New manpower initiatives to support growing ageing community

Dr Amy Khor interacting with resident from Sree Narayana Mission Home during the arts painting at the AIC’s Community Care Forum.

In light of a rapidly ageing Singapore population which will increase to three-fold over the next two decades resulting in the need for more manpower to support the increased healthcare and social care services, the Agency for Integrated Care (AIC) is pulling out all stops to achieve this.

To attract, develop and retain local community support care workers, it is piloting four new manpower development initiatives from June 1, 2015 to May 31, 2016. This was announced during the Community Care Forum 2015 held by AIC.

Senior Minister of State for Health Dr Amy Khor, shared in the opening speech at the Forum, “The community care sector is a sunrise sector that offers many good job opportunities for Singaporeans who wish to pursue a meaningful career, be it as senior care associates looking after the elderly in the centres, therapy aides working with seniors on their rehabilitation, or healthcare assistants who care for the daily needs of residents in a nursing home.”

She also mentioned the Government is expanding the capacity of home care and centre-based care. By 2020, it will increase home care places by some 50 percent, she said, to 10,000 places and double the number of daycare places at the centres to 6,200 places.


Manpower initiatives

The four initiatives include the Community Care Discovery Programme (CCDP) that offers potential job-seekers an opportunity to experience the sector and gain a deeper understanding of the roles of community support care workers. They will spend three days with a community care provider to observe how care is provided to seniors and understand the different roles within the care teams. Trainees who complete the discovery programme will receive an allowance of S$5 per hour or S$120 in total, to defray transport, meals and other expenses. The attachment can be done full- or part-time.

AIC is also planning to organise five regional Community Care job fairs between May 2015 and March 2016 to help Singaporeans find community care jobs near their homes. A fair was held in May at Nee Soon Central offering close to 400 jobs. AIC will also be organising learning visits and industry previews for residents living nearby to help potential employees better understand the work in the sector. At these visits, the community care providers will also share on their organisations, philosophy of care, and the services they provide.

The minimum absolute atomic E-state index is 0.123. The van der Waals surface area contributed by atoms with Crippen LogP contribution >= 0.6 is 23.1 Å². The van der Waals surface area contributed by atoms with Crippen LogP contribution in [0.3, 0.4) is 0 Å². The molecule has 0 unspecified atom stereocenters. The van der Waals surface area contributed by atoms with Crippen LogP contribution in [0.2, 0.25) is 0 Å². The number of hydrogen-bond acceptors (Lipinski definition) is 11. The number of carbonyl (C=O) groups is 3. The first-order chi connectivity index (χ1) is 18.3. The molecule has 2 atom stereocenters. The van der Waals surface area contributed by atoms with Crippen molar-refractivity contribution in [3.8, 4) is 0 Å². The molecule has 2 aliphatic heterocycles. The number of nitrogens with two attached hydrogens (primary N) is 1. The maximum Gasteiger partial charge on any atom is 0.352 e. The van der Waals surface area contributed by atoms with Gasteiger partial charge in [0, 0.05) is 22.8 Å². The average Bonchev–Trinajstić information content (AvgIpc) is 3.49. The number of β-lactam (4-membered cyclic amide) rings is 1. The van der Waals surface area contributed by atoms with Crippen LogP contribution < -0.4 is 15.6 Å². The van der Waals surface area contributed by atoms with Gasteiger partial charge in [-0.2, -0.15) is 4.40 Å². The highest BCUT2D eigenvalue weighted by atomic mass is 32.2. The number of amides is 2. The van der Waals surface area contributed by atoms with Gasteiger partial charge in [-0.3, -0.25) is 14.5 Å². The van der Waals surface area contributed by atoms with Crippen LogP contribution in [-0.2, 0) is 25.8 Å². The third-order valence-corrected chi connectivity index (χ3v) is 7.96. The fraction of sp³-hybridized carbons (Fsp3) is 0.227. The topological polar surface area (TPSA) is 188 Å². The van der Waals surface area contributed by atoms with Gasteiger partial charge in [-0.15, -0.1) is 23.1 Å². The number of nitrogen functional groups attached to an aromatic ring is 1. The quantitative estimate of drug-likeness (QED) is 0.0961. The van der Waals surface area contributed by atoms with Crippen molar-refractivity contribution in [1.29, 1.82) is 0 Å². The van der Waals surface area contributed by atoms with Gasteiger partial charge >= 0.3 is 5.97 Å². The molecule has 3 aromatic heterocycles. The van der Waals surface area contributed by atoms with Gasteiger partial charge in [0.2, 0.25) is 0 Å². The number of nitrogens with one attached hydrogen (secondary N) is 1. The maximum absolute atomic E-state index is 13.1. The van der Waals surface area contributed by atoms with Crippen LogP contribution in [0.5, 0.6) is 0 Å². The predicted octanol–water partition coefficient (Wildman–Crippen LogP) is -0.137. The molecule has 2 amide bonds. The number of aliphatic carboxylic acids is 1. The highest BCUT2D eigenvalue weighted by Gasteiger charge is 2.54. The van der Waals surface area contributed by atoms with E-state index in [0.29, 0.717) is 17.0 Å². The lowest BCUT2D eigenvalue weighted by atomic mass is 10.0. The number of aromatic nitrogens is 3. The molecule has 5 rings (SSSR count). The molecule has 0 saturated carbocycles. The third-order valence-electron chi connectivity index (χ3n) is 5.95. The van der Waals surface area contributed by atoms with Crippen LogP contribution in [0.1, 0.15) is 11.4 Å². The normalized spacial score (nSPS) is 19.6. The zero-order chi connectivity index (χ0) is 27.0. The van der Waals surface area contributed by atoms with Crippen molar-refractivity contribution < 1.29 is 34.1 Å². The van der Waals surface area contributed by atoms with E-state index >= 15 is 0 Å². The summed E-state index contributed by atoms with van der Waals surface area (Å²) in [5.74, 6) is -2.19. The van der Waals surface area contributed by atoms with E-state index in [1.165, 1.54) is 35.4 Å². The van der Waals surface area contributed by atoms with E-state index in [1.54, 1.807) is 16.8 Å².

Singaporeans keen to join the sector can also sign up for a five-day traineeship programme for new senior care associates, healthcare attendants and therapy aides to equip them with the necessary skills. It is open to those who are new to the sector with no prior healthcare experience, as well as recent entrants to the sector. The course fees for the training will be co-funded by the Ministry of Health (MOH) and the employing institution, and an allowance of S$6 per hours during the classroom training will be reimbursed to them upon successful employment in the community care sector.

To retain good staff, Singaporeans who join the sector from June 1 this year as community support care staff can receive a “Welcome-to-Community Care” bonus which is equivalent to an additional month of their basic salary, at the end of their first year of employment.


Investing in scaling up & expansion of service models

Also announced at the Forum was Tote Board’s commitment of about S$100 million under the Community Healthcare Fund which will support new pilots to test-bed innovative care models in preventive health services or in aged care. The Fund also has enabled voluntary welfare organisations to develop and scale up their care services. For instance, the Fund has supported Handicaps Welfare Association to develop and start a comprehensive range of home care services, including home medical, home nursing and home therapy services, and Yong-En Care Centre to develop and expand its nurse-led model of home care services to serve the residents in Chinatown.

Said AIC’s CEO Dr Jason Cheah: “With the ongoing expansion of care facilities and services, the community care sector offers a wealth of job opportunities in various care settings across Singapore. Manpower recruitment will remain a key priority for AIC and MOH. We will work closely with our service providers to accelerate the pace of hiring. We hope that the awareness-building efforts, as well as the targeted regional recruitment fairs and new training incentives will excite more Singaporeans to seriously consider pursuing a career in this sector. And by joining the sector, it is our hope that Singaporeans will find great fulfilment in being able to contribute towards improving the lives of seniors.”





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